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class T
{};

class AccessT
{
public:
    boost::shared_ptr<const T> getT() const {return m_T;}
    boost::shared_ptr<T>       getT()       {return m_T;}

private:
    boost::shared_ptr<T> m_T;
};

Question> I saw lots of similar codes as above in the legacy project. I really don't understand the point of doing so. Why not just simply provide the following instead:

class T
{};

class AccessTModified
{
public:
    boost::shared_ptr<T> getT() const { return m_T; }

private:
    boost::shared_ptr<T> m_T;
};

The initial argument may be that boost::shared_ptr<const T> getT() const will not let const object modifies the T by accident. If that is the case, is it a practice that all such functions should provide two versions? To me, I feel very tedious!

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2 Answers 2

up vote 9 down vote accepted

You are correct: the purpose of boost::shared_ptr<const T> getT() const is to ensure that const objects can't modify the T by accident.

In C++, this is known as const correctness and is usually considered to be good C++ design. As you said, it often results in getters having two versions (a const and a non-const version). It can be initially tedious (although it's not bad once you get used to it), but the results can be quite useful. Const correctness lets you declare functions like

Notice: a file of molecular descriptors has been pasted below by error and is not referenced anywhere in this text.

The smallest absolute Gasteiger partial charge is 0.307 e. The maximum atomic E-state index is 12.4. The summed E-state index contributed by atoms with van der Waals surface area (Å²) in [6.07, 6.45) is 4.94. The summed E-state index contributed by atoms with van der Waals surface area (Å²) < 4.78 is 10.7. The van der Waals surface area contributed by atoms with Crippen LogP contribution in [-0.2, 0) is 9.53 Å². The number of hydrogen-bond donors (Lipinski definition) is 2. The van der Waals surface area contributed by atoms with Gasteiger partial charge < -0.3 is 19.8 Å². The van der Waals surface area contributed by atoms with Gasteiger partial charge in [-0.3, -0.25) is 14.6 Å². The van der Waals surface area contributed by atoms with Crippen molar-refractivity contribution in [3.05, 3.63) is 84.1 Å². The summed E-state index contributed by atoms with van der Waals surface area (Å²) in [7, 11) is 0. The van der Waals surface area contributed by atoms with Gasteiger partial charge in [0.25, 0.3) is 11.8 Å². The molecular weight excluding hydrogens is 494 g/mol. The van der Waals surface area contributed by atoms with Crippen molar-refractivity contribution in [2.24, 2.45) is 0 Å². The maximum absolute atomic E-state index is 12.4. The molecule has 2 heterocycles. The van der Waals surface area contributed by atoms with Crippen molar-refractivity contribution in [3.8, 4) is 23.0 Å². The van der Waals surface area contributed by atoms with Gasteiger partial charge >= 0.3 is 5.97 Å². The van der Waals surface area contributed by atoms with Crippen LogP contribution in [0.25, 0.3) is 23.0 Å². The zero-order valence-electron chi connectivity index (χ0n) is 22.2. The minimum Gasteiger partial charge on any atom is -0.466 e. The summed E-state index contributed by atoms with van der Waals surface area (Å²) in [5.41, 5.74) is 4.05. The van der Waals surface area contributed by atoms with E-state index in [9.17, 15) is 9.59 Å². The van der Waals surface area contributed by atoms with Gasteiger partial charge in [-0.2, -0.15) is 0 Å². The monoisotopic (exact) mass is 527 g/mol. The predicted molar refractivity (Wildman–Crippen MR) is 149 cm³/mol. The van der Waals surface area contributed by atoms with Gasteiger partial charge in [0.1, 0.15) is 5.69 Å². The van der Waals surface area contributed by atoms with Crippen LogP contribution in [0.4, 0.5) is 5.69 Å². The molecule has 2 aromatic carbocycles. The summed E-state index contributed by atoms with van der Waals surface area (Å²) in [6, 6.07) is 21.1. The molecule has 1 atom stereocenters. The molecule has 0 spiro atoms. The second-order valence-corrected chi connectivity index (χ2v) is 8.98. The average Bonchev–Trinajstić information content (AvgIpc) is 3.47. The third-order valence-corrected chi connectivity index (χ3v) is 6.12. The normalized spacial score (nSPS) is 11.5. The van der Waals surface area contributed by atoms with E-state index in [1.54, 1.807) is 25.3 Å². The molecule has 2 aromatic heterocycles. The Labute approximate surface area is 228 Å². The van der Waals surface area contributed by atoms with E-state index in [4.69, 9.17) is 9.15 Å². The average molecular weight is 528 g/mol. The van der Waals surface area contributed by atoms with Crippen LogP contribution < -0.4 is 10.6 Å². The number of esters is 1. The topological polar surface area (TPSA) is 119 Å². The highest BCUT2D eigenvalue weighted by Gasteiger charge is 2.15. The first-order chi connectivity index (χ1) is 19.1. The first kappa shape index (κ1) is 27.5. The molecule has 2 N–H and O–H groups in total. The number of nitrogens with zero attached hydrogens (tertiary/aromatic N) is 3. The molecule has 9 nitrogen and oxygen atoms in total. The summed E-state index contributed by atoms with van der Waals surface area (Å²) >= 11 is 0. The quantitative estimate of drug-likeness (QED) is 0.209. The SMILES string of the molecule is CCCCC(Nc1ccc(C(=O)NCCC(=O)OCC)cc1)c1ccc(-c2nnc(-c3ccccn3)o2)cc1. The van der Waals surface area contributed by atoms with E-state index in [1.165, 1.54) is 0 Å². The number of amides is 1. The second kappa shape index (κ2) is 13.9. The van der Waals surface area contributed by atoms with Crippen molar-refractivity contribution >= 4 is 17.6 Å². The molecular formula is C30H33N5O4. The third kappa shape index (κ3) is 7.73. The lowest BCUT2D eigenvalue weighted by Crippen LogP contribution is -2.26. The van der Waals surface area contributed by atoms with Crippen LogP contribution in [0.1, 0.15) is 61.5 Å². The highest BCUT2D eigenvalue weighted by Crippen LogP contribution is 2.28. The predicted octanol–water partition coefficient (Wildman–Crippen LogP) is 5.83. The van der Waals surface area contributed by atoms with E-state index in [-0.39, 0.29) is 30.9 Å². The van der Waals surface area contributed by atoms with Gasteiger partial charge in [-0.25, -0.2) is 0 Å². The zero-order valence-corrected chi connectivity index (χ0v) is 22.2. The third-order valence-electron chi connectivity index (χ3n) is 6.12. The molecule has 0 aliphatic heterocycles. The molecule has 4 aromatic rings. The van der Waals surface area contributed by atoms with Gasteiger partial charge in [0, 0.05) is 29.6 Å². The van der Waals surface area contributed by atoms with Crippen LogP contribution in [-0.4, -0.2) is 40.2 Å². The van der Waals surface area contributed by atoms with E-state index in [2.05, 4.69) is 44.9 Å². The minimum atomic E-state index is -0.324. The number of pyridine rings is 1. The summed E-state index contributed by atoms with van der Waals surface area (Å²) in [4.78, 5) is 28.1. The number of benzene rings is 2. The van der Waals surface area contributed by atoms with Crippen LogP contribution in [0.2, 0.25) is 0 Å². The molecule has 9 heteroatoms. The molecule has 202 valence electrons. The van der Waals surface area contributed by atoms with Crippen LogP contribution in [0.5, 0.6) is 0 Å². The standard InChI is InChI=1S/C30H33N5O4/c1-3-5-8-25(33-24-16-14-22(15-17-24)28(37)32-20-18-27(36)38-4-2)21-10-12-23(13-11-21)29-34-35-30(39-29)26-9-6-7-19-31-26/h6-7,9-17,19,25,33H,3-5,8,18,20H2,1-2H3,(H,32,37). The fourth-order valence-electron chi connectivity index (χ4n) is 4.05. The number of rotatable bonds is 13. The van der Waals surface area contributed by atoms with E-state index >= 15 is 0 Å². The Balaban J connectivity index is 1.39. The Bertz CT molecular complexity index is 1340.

void DoSomething(const AccessT& item);

that promise not to modify item so that the compiler throws an error if DoSomething does anything that's declared as possibly modifying item.

Although const correctness is usually considered to be good C++ design, some developers decide that the overhead of having to declare const and non-const versions of some functions to be more trouble than it's worth.

The C++ FAQ has a whole section on const correctness, if you're interested in more information.

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This pattern is common when the need for an accessor class is felt, but the author doesn't want to go the whole way of defining AccessT and AccessTconst for access and constant access. The hack you see is the less tedious way of making constant and non-constant access possible through constant and non-constant accessors.

The advantage of this pattern is an easy implementation, the disadvantage is that you mingle the concepts of "const pointer" and "pointer to const". If an AccessT provides a setT member, confusion about const-ness will ensue.

You can contrast this access pattern with the const_ pattern shown e.g. by iterators, which come as const_iterator and iterator and allow all four combinations of changeable iterator and changeable iterated.

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